I reviewed Assassin’s Creed: Liberation today. I think we can safely consider it the natural follow-through on the Assassin’s Creed review I wrote back at the beginning of 2008. You can trace a line from one to the other and see the things that Ubisoft has endeavored to repair about the original, highly flawed game, and which of those efforts have done as much harm as good.
I find the entire Assassin’s Creed series vexing. It’s “open world,” except it’s not, really; its mission structure comprises some of the most limiting and rigid game design in the industry, a far cry from actual freedom. Ubisoft has sold it heavily as a game about stealth and anonymity and remaining invisible in the face of overwhelming odds, but its sneaking and enemy mechanics aren’t really much better than those in Metal Gear Solid… the original PlayStation Metal Gear Solid, that is. Everything about appeals to me in theory but often falls flat in execution. I would very much like for Assassin’s Creed to be a better game, but it is not, and that frustrates me.
I saw signs of hope in Assassin’s Creed II — those Prince of Persia-like tomb quests were incredibly fun. But the needle keeps drifting further and further away from my ideal of games. ACIII looks a lot better than Liberation, but not as better as I’d like it to be based on what I’ve seen and heard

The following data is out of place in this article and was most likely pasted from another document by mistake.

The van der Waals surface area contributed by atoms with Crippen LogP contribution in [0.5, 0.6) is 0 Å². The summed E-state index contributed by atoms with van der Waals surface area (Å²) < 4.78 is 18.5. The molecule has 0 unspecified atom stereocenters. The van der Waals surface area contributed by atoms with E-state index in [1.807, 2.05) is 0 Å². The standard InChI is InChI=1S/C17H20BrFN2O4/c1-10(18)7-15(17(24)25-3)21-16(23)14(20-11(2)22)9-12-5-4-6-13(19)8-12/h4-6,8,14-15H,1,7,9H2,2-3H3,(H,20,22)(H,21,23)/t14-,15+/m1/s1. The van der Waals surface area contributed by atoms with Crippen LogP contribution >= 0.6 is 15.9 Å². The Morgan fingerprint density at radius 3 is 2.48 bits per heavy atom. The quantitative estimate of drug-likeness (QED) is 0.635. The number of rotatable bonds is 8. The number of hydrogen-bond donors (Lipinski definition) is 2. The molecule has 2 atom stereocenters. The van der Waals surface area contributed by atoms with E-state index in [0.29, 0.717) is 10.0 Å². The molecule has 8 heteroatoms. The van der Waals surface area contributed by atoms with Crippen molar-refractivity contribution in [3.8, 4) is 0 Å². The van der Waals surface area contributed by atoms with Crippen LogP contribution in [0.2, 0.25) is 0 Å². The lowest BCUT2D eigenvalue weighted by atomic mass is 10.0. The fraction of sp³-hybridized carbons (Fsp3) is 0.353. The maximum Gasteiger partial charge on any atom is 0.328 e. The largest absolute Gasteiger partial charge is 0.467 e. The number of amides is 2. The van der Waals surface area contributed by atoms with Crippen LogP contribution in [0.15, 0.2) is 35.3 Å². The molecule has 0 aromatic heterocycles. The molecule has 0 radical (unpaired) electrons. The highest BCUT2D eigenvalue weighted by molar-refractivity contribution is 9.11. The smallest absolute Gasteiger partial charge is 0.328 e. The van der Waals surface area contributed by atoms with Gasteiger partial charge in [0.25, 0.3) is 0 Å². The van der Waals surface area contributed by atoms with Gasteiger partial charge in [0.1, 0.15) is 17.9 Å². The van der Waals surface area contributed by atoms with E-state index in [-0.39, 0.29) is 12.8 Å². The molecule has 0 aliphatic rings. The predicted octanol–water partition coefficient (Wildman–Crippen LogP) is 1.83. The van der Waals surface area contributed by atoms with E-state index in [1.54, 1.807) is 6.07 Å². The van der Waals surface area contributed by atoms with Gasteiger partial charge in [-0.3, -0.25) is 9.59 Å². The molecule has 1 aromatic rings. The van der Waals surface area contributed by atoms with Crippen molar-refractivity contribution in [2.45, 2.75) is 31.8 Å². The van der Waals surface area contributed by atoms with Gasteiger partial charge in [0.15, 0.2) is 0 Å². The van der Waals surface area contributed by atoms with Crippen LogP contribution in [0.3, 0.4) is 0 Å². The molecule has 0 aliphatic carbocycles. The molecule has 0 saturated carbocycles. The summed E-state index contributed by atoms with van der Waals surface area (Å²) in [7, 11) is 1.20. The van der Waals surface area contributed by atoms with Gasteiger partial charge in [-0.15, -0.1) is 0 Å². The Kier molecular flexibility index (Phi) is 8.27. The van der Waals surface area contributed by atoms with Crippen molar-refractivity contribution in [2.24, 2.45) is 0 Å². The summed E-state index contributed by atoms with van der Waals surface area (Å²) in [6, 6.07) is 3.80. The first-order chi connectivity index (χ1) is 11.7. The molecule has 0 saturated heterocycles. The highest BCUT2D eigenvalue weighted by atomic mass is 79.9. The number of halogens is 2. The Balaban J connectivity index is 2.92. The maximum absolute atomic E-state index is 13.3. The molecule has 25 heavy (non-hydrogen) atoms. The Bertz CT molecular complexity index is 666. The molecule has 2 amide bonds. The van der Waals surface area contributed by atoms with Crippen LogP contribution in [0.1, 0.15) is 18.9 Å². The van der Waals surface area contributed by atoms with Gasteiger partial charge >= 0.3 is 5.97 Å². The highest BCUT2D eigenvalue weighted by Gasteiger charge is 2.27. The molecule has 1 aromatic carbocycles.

And, I suppose I have to accept that this is a deliberate and conscious choice on Ubisoft’s behalf. What I want isn’t what the larger audience wants, and I don’t doubt that very careful market research and play-testing have revealed that they’ll make a lot more money by creating a frictionless, practically self-playing video game that requires minimal player investment and effort. I guess that’s why I spend my free time writing about the liberating world design of 25-year-old games: Because I am a pointless relic of a games critic.
One of these days, someone who calls the shots is going to realize I’m about the worst choice imaginable to run a site like 1UP, and I’ll be out of work and sleeping in doorways downtown. Let’s keep it between us for now, though. I’d like to be able to continue interviewing my personal heroes for as long as possible.